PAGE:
Kate Moss with Helmut Lang

What [Helmut Lang] achieved in the nineties is so little written about, so far beyond the existing reach of the Internet—and was so elusive, even at the time—that it’s hard to capture its enormity. What he did went far beyond inventing a casual-formal, elegant-subversive uniform—things to wear every day that emitted confidence, centeredness, and sexiness. It was more than that. Everyone who packed his shows felt it when they saw his model army marching at speed in single file around the white spaces he commandeered in Paris, and later, New York. The audience got it. The models embodied it. Nobody voiced it, but everyone knew: It was the coming of age of the cool. 

–Sarah Mower, writing for Vogue

Kate Moss and Helmut Lang

Despite their groundbreaking implications, Helmut Lang’s transformative aesthetic choices are rarely written about. Compared to other popular designers, his short tenure in high fashion makes him an oddity, a brief creative infusion that was gone shortly after it arrived. If Lang did not bring minimalism to fashion, he can at least be credited for making minimalism cool. The montage of references—BDSM, militarism, industrial workwear—enclosed in his garments are compassed by the turn to abstraction and reductive reinvention that defines his creative project.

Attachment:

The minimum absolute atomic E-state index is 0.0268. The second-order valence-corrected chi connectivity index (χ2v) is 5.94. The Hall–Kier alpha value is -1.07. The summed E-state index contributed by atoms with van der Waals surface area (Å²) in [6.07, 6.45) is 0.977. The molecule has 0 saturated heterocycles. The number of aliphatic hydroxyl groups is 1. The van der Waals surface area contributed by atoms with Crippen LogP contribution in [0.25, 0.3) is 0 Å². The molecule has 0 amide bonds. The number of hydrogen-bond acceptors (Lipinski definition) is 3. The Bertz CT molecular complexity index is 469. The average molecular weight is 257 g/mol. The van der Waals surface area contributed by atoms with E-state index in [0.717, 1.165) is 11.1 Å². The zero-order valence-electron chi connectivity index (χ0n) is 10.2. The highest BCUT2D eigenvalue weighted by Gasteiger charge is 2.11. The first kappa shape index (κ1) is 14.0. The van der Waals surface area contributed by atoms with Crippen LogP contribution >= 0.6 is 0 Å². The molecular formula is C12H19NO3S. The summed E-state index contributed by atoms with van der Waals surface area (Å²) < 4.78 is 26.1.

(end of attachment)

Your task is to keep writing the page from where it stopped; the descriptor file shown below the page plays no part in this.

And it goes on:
Kate Moss runway

Like all designers though, Lang would be nothing without his models. Lang first arrived in Paris in 1986, where he came to know the English stylist Melanie Ward. The two became good friends during Lang’s stay in Paris, and Ward introduced him to many significant figures in the fashion community. In 1990, Ward discovered a fourteen-year old girl who she decided would be the new face of high-fashion. The era of the supermodel had entered full swing, and the name Kate Moss would soon be inseparable from the catwalk.

Kate Moss magazine cover.

Moss’s name would become synonymous with a new aesthetic direction in fashion and the modeling world. Lang’s minimalism matched Moss’s subtle, striking beauty, and she became one of his most essential muses. 

While Moss is often known for the ‘heroin chic’ label with which the fashion press of the 1990s saddled her, her work with Lang reveals the depth and complexity of her place in fashion history. In these images, Lang’s attention to the subtractive power of cutting garments—the reduction to essential forms—becomes clear as Moss deftly heralds the dawn of a new age of minimalism.

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